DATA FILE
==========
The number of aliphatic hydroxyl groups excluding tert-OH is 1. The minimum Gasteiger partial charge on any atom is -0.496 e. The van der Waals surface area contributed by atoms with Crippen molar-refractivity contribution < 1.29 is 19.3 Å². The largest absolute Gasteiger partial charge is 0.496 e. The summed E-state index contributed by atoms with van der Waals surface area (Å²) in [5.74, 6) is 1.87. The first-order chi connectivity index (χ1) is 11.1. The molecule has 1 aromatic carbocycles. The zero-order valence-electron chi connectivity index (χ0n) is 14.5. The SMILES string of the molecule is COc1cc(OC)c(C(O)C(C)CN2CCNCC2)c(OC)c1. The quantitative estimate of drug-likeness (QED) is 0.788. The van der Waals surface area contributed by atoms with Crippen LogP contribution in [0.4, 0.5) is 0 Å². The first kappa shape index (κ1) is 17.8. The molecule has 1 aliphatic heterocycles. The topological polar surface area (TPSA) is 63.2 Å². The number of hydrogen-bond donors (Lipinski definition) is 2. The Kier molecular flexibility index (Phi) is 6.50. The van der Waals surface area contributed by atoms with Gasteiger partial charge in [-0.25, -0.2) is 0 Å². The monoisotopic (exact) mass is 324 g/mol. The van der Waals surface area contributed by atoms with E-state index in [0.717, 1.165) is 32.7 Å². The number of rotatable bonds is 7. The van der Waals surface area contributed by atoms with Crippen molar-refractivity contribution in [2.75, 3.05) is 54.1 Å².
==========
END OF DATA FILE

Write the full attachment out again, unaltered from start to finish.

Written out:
The number of aliphatic hydroxyl groups excluding tert-OH is 1. The minimum Gasteiger partial charge on any atom is -0.496 e. The van der Waals surface area contributed by atoms with Crippen molar-refractivity contribution < 1.29 is 19.3 Å². The largest absolute Gasteiger partial charge is 0.496 e. The summed E-state index contributed by atoms with van der Waals surface area (Å²) in [5.74, 6) is 1.87. The first-order chi connectivity index (χ1) is 11.1. The molecule has 1 aromatic carbocycles. The zero-order valence-electron chi connectivity index (χ0n) is 14.5. The SMILES string of the molecule is COc1cc(OC)c(C(O)C(C)CN2CCNCC2)c(OC)c1. The quantitative estimate of drug-likeness (QED) is 0.788. The van der Waals surface area contributed by atoms with Crippen LogP contribution in [0.4, 0.5) is 0 Å². The first kappa shape index (κ1) is 17.8. The molecule has 1 aliphatic heterocycles. The topological polar surface area (TPSA) is 63.2 Å². The number of hydrogen-bond donors (Lipinski definition) is 2. The Kier molecular flexibility index (Phi) is 6.50. The van der Waals surface area contributed by atoms with Gasteiger partial charge in [-0.25, -0.2) is 0 Å². The monoisotopic (exact) mass is 324 g/mol. The van der Waals surface area contributed by atoms with E-state index in [0.717, 1.165) is 32.7 Å². The number of rotatable bonds is 7. The van der Waals surface area contributed by atoms with Crippen molar-refractivity contribution in [2.75, 3.05) is 54.1 Å².